In the Florida Everglades, a team of invasive species researchers got more than they bargained for – a 17-foot-long python, plus 73 developing python eggs.
On Friday, Big Cypress National Preserve announced in a post to Facebook that its team of researchers had discovered the largest python ever to be removed from the swamp.
For those unaware, pythons are a yuuuuge problem in the Everglades and in nearby communities. They're devouring all sorts of native species:
A 2011 study found that sightings of some of the python's favorite foods – rabbits, foxes, raccoons, white-tailed deer and opossums – have gone down by more than 90 percent in the Everglades, while python sightings have been on the rise.
The piece ends with this bit of supposed good news:
But the slippery serpents may have met their match in Big Cypress' research team. Between 2000 and 2009, more than a thousand pythons were captured and removed from Everglades National Park.
Color me cynical, but if one thousand pythons have been removed, yet there are still ones capable of eating gators and growing to 17 feet, I don't think the team has made significant progress at all...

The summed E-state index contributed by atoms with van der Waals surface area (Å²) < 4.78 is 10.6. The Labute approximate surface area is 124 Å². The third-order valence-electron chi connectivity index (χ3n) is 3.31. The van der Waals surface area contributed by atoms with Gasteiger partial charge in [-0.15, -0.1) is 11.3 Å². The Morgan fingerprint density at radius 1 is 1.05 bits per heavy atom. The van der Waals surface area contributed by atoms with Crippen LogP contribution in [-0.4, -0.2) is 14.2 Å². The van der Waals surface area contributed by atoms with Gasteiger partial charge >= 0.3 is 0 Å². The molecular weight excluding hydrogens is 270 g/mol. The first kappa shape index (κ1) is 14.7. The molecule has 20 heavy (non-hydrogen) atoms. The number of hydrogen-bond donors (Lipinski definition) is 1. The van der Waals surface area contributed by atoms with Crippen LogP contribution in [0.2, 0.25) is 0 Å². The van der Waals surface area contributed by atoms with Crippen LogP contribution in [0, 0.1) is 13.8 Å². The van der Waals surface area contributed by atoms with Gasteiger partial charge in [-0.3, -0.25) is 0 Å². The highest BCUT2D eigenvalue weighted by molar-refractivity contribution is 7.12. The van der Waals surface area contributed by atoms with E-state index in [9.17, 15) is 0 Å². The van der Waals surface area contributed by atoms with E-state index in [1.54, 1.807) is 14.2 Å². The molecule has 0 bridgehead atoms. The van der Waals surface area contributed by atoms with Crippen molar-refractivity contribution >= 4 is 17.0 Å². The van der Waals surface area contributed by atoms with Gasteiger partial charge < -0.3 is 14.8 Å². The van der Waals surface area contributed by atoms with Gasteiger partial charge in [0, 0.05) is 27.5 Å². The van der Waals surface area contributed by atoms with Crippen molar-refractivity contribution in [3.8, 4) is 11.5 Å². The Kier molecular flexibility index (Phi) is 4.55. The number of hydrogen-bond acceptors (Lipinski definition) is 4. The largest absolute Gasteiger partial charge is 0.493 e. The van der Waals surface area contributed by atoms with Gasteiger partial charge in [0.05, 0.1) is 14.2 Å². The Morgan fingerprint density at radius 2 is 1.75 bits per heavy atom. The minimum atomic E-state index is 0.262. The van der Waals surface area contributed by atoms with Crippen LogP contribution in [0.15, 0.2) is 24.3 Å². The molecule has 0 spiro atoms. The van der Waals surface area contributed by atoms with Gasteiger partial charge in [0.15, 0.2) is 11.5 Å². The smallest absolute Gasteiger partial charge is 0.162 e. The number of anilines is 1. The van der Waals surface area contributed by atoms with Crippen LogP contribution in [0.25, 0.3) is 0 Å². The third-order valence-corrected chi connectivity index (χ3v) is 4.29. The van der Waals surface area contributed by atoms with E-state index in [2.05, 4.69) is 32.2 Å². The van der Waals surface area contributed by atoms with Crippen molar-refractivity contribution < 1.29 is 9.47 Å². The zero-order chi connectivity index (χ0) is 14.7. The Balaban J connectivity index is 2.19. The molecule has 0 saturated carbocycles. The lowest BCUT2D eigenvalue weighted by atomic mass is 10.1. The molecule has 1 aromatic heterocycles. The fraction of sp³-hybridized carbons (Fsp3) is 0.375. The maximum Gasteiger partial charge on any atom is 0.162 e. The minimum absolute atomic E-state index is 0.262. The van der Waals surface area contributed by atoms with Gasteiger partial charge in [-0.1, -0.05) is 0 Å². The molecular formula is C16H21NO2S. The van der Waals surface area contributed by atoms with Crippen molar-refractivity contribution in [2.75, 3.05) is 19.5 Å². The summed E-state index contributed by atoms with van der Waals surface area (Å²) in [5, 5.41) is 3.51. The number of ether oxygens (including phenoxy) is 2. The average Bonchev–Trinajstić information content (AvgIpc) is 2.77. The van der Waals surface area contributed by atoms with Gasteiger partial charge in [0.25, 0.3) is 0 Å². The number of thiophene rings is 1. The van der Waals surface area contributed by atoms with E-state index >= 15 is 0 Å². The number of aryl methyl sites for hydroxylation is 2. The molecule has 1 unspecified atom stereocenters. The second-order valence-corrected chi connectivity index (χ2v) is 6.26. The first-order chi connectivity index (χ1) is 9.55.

It's the equivalent of bragging about drug busts; confusing winning one battle with the whole war.
____________________________________________________ Economics puts parameters on people’s utopias. ~Peter Boettke "It's the voter's fault" is victim-blaming in its purest sense. ~Don The 'social contract' is to the politician what 'original sin' is to the priest. ~Don The vision of the helpful and protective state is the most pervasive and counter-productive ideology in the world today. ~Don ____________________________________________________